UConn researchers find Parkinson's medication can also treat depression

Parkinson’s and depression have overlapping symptoms and some neurochemical overlap with the neurotransmitter dopamine, John Salamone, psychology professor and behavioral neuroscience division head, said. ((E-magine art/Creative Commons)

Parkinson’s and depression have overlapping symptoms and some neurochemical overlap with the neurotransmitter dopamine, John Salamone, psychology professor and behavioral neuroscience division head, said. ((E-magine art/Creative Commons)

Prescription medication usually used to treat Parkinson’s disease has also been found to treat the side affects of depression, according to research done in the psychology department at the University of Connecticut.

Parkinson’s and depression have overlapping symptoms and some neurochemical overlap with the neurotransmitter dopamine, John Salamone, psychology professor and behavioral neuroscience division head, said.

“Both disorders can result in motor slowing, longer reaction times, slower speech,” Salamone said. “I have been working on the hypothesis that some of the psychomotor and motivational symptoms of depression have a dopaminergic component.”

Deprenyl, a drug traditionally used to treat Parkinson’s, increases the amount of extracellular dopamine available. However, Salamone said he had seen papers reporting that MAO-B inhibitors, such as Deprenyl, could be used to treat depression.

“We were already studying this type of drug in our studies related to Parkinsonism, I decided to start using it in our depression related models,” Salamone said. 

Deprenyl increases dopamine by preventing enzymes from breaking down which leads to an increase in dopamine and an attenuation of the symptoms of Parkinson’s, Salamone said.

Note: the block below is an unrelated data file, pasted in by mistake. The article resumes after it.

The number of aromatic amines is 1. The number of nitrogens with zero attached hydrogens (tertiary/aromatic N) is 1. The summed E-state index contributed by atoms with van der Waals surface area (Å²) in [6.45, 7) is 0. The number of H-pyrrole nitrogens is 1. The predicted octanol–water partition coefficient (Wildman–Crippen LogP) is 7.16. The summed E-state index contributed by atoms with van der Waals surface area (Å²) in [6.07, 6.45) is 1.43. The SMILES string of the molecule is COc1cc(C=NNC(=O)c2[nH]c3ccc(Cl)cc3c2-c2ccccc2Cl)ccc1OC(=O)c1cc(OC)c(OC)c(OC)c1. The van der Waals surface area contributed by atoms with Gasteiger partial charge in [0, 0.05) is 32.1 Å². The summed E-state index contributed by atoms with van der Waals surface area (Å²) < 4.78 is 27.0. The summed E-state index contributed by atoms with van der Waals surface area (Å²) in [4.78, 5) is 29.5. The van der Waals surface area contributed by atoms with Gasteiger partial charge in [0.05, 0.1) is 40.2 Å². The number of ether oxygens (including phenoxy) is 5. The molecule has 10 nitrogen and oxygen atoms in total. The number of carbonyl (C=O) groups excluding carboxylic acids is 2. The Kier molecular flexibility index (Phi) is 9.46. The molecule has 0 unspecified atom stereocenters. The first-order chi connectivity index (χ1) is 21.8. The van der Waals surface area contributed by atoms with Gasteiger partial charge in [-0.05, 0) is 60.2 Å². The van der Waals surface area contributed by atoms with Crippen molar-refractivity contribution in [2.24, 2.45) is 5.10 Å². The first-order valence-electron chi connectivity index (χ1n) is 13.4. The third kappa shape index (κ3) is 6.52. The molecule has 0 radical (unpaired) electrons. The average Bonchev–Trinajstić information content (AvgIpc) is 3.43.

“On the other hand, past studies have shown that the motivational symptoms of depression are caused by a decrease in dopamine. This is why administration of Deprenyl could help by increasing the extracellular dopamine behavior and attenuate the effects of dopamine depletion,” Salamone said. 

However, Salamone said that in comparison to other antidepressants, the effectiveness of Deprenyl depends on the depressive symptoms.

Salamone worked with Shanicka Reynolds, an eighth-semester psychology major and neuroscience minor, to focus on the effectiveness of Deprenyl on depression using a rat model.

Rats, Reynolds said, are genetically similar to humans and past pre-clinical research in depression has successfully used rats to simulate depression as seen in humans, 

Rats were given this drug and were tested to see if it would increase effort-related behavior since dopamine has been supported from various past studies to increase effort-related behavior, Reynolds said. The rats were tested in an operant chamber where they had to press a lever to receive high reward food, or consume the freely available, less desirable lab chow which required no effort to achieve.

“It was found that when rats were administered Deprenyl they would work harder for the more desirable pellets and that this was due to an increase of dopamine in the area of the brain called the nucleus accumbens,” Reynolds said. “The data collected from this experiment supports the use of Deprenyl as a treatment method for motivational deficits of depression.”

Reynolds said John and Valerie Rowe Foundation and JDS from NIMH funded her for her research.

“I have learned a great deal from my time at the lab. Along with the technical skills such as surgical procedures, I learned how to craft and conduct a research study, how to ask questions that will lead to more in-depth analyses of data, and how to present complex findings to a wide variety of audience member. The lessons I have learned from this lab are invaluable and will become crucial in my pursuit of higher education,” Reynolds said.